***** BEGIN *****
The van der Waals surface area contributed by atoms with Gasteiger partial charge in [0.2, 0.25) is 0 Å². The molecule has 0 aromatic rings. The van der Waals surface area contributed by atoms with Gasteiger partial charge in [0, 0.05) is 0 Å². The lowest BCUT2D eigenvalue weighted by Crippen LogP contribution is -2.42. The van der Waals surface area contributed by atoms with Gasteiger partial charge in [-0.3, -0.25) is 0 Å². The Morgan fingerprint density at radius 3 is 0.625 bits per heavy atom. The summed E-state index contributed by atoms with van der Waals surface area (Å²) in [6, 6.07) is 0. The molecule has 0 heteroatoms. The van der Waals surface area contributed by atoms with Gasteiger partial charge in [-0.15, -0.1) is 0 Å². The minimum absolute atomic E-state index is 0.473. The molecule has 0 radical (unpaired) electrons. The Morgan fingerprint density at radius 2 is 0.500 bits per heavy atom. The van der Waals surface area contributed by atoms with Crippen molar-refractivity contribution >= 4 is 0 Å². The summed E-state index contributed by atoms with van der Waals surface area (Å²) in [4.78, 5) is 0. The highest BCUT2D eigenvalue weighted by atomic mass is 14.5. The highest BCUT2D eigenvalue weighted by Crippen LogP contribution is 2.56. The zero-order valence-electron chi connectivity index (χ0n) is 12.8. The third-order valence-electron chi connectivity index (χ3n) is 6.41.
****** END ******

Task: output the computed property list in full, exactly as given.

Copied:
The van der Waals surface area contributed by atoms with Gasteiger partial charge in [0.2, 0.25) is 0 Å². The molecule has 0 aromatic rings. The van der Waals surface area contributed by atoms with Gasteiger partial charge in [0, 0.05) is 0 Å². The lowest BCUT2D eigenvalue weighted by Crippen LogP contribution is -2.42. The van der Waals surface area contributed by atoms with Gasteiger partial charge in [-0.3, -0.25) is 0 Å². The Morgan fingerprint density at radius 3 is 0.625 bits per heavy atom. The summed E-state index contributed by atoms with van der Waals surface area (Å²) in [6, 6.07) is 0. The molecule has 0 heteroatoms. The van der Waals surface area contributed by atoms with Gasteiger partial charge in [-0.15, -0.1) is 0 Å². The minimum absolute atomic E-state index is 0.473. The molecule has 0 radical (unpaired) electrons. The Morgan fingerprint density at radius 2 is 0.500 bits per heavy atom. The van der Waals surface area contributed by atoms with Crippen molar-refractivity contribution >= 4 is 0 Å². The summed E-state index contributed by atoms with van der Waals surface area (Å²) in [4.78, 5) is 0. The highest BCUT2D eigenvalue weighted by atomic mass is 14.5. The highest BCUT2D eigenvalue weighted by Crippen LogP contribution is 2.56. The zero-order valence-electron chi connectivity index (χ0n) is 12.8. The third-order valence-electron chi connectivity index (χ3n) is 6.41.